1. Before you shoot your video, prepare a script and practice your delivery.
  2. Use a tripod and an external microphone instead of the camera microphone.
  3. Adjust your audio level before you begin. Your levels should be strong but not consistently in the red of the meters or occupy the majority of the sound profile. Trust your sound meter, not your speakers.
  4. Test the recording equipment by rolling 10 or 20 seconds of video and viewing it on playback mode.
  5. Unless the point of your video is to document these aspects, find a quiet place to record and use a location largely devoid of background movement.
  6. Avoid backlit situations. A video is backlit when the subject is dark and the background is bright.
  7. If you are filming indoors, try not to sit near the wall. Lights normally cast shadows on the wall.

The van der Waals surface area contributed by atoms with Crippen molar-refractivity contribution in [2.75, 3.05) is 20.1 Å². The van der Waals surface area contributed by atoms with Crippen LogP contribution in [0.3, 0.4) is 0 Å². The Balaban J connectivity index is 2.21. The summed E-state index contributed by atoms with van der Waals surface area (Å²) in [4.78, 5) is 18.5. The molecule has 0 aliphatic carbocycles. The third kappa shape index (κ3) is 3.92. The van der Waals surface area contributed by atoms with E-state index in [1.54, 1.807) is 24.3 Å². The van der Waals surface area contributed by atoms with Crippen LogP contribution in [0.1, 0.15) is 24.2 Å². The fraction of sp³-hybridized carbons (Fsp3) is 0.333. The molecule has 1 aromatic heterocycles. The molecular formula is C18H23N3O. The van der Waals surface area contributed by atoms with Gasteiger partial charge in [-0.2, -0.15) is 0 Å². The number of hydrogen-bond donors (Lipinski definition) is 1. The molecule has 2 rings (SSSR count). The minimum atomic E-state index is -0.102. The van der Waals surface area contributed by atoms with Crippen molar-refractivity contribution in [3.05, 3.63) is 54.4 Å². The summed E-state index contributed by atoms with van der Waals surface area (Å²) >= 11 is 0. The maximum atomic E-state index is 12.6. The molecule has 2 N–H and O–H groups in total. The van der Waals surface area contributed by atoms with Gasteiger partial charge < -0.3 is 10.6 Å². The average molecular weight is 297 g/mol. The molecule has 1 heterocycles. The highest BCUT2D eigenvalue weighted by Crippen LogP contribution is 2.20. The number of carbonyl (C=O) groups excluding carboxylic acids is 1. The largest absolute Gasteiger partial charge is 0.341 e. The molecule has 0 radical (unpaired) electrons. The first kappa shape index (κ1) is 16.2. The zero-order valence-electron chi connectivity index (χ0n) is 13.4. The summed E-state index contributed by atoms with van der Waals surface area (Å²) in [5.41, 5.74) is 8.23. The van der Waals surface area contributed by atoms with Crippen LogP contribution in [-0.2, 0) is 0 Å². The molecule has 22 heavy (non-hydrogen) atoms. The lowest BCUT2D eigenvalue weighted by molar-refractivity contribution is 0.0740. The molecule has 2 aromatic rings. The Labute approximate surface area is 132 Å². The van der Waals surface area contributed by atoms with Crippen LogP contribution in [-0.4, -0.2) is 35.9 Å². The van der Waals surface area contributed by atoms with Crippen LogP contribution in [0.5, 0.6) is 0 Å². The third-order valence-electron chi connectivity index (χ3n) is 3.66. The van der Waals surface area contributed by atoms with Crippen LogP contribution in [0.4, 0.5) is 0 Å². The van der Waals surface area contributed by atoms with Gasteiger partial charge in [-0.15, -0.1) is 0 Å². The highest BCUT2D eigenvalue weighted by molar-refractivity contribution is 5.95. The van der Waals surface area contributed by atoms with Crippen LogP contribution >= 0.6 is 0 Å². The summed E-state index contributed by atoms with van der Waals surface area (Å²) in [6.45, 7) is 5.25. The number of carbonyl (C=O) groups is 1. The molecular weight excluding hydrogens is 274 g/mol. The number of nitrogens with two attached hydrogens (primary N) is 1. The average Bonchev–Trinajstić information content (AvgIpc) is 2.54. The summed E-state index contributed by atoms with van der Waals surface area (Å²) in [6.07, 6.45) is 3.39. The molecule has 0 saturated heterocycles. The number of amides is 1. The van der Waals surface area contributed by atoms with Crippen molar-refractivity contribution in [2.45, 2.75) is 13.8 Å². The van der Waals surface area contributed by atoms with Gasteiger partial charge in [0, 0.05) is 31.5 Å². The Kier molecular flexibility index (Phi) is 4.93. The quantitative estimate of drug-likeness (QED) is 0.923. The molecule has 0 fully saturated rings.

8. Adjust the white balance on your video camera, if available. Different light sources produce different colors of emitted light. Almost all camcorders are equipped with a white balance adjustment to allow you to account for the lighting conditions under which you are filming.
  9. Wear solid colors. Video has a difficult time reproducing narrow stripes or checks, as these patterns appear to “crawl.” Additionally, wear clothing that sets you apart from the background.
  10. Once you begin recording, wait a couple seconds before you begin to talk. If you talk too soon, the camera may miss your first few words.
  11. Keep movement to a minimum.
  12. Avoid zooming and panning the camera.
  13. Before you stop recording, pause and be silent for a second. This will ensure that your final word(s) are also captured.
  14. If you have a lot of material to present, consider presenting it in smaller chunks. Listening to/watching long lectures tends to become tedious. Chunking material into smaller segments helps students retain information. Best practice for audio files uploaded online should be no more than 3-6 minutes in length.